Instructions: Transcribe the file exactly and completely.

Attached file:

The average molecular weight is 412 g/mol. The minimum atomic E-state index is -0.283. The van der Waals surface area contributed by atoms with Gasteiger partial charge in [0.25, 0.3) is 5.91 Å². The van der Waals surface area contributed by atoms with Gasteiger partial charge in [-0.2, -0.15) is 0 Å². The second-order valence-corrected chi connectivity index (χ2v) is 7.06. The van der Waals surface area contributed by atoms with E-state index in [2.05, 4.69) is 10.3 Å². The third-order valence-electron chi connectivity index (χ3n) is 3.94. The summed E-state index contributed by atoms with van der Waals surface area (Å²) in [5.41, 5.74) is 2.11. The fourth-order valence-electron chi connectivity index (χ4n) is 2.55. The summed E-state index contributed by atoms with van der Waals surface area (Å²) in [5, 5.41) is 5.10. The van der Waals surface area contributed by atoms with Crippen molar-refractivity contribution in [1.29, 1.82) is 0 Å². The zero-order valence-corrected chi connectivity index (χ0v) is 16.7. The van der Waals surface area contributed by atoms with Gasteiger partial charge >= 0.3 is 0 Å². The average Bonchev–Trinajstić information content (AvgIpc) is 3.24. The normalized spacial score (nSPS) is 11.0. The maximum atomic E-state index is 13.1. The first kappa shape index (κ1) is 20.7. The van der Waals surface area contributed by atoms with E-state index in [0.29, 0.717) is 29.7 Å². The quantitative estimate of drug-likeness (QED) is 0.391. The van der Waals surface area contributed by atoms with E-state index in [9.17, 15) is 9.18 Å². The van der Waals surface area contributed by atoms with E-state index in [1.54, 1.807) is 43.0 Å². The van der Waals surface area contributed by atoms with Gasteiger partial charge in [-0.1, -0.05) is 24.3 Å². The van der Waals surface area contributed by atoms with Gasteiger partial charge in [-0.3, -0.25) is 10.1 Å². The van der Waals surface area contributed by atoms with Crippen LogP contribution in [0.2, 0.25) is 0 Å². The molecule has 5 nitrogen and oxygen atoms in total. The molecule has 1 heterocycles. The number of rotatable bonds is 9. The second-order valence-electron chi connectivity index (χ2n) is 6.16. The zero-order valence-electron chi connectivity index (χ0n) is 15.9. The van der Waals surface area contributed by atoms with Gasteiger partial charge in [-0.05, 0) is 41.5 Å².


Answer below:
The average molecular weight is 412 g/mol. The minimum atomic E-state index is -0.283. The van der Waals surface area contributed by atoms with Gasteiger partial charge in [0.25, 0.3) is 5.91 Å². The van der Waals surface area contributed by atoms with Gasteiger partial charge in [-0.2, -0.15) is 0 Å². The second-order valence-corrected chi connectivity index (χ2v) is 7.06. The van der Waals surface area contributed by atoms with E-state index in [2.05, 4.69) is 10.3 Å². The third-order valence-electron chi connectivity index (χ3n) is 3.94. The summed E-state index contributed by atoms with van der Waals surface area (Å²) in [5.41, 5.74) is 2.11. The fourth-order valence-electron chi connectivity index (χ4n) is 2.55. The summed E-state index contributed by atoms with van der Waals surface area (Å²) in [5, 5.41) is 5.10. The van der Waals surface area contributed by atoms with Crippen molar-refractivity contribution in [1.29, 1.82) is 0 Å². The zero-order valence-corrected chi connectivity index (χ0v) is 16.7. The van der Waals surface area contributed by atoms with Gasteiger partial charge >= 0.3 is 0 Å². The average Bonchev–Trinajstić information content (AvgIpc) is 3.24. The normalized spacial score (nSPS) is 11.0. The maximum atomic E-state index is 13.1. The first kappa shape index (κ1) is 20.7. The van der Waals surface area contributed by atoms with E-state index in [0.29, 0.717) is 29.7 Å². The quantitative estimate of drug-likeness (QED) is 0.391. The van der Waals surface area contributed by atoms with E-state index in [9.17, 15) is 9.18 Å². The van der Waals surface area contributed by atoms with E-state index in [1.54, 1.807) is 43.0 Å². The van der Waals surface area contributed by atoms with Gasteiger partial charge in [-0.1, -0.05) is 24.3 Å². The van der Waals surface area contributed by atoms with Gasteiger partial charge in [-0.3, -0.25) is 10.1 Å². The van der Waals surface area contributed by atoms with Crippen LogP contribution in [0.2, 0.25) is 0 Å². The molecule has 5 nitrogen and oxygen atoms in total. The molecule has 1 heterocycles. The number of rotatable bonds is 9. The second-order valence-electron chi connectivity index (χ2n) is 6.16. The zero-order valence-electron chi connectivity index (χ0n) is 15.9. The van der Waals surface area contributed by atoms with Gasteiger partial charge in [-0.05, 0) is 41.5 Å².